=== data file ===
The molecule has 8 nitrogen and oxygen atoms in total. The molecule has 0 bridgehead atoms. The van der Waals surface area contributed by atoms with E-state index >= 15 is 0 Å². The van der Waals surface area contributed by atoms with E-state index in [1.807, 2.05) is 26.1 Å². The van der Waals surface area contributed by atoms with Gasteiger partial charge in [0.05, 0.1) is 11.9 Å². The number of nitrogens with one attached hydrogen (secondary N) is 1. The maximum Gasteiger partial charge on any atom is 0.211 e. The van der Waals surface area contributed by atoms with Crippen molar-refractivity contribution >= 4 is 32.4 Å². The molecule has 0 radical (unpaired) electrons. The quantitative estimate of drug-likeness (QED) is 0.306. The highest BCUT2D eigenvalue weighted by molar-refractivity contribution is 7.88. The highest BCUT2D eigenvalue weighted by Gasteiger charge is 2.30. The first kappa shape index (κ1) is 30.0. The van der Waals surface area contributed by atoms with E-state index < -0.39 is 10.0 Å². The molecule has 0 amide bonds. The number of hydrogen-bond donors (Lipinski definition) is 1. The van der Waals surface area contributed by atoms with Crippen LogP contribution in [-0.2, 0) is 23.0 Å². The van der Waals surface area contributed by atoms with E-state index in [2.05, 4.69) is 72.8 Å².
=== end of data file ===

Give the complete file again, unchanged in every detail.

The molecule has 8 nitrogen and oxygen atoms in total. The molecule has 0 bridgehead atoms. The van der Waals surface area contributed by atoms with E-state index >= 15 is 0 Å². The van der Waals surface area contributed by atoms with E-state index in [1.807, 2.05) is 26.1 Å². The van der Waals surface area contributed by atoms with Gasteiger partial charge in [0.05, 0.1) is 11.9 Å². The number of nitrogens with one attached hydrogen (secondary N) is 1. The maximum Gasteiger partial charge on any atom is 0.211 e. The van der Waals surface area contributed by atoms with Crippen molar-refractivity contribution >= 4 is 32.4 Å². The molecule has 0 radical (unpaired) electrons. The quantitative estimate of drug-likeness (QED) is 0.306. The highest BCUT2D eigenvalue weighted by molar-refractivity contribution is 7.88. The highest BCUT2D eigenvalue weighted by Gasteiger charge is 2.30. The first kappa shape index (κ1) is 30.0. The van der Waals surface area contributed by atoms with E-state index < -0.39 is 10.0 Å². The molecule has 0 amide bonds. The number of hydrogen-bond donors (Lipinski definition) is 1. The van der Waals surface area contributed by atoms with Crippen LogP contribution in [-0.2, 0) is 23.0 Å². The van der Waals surface area contributed by atoms with E-state index in [2.05, 4.69) is 72.8 Å².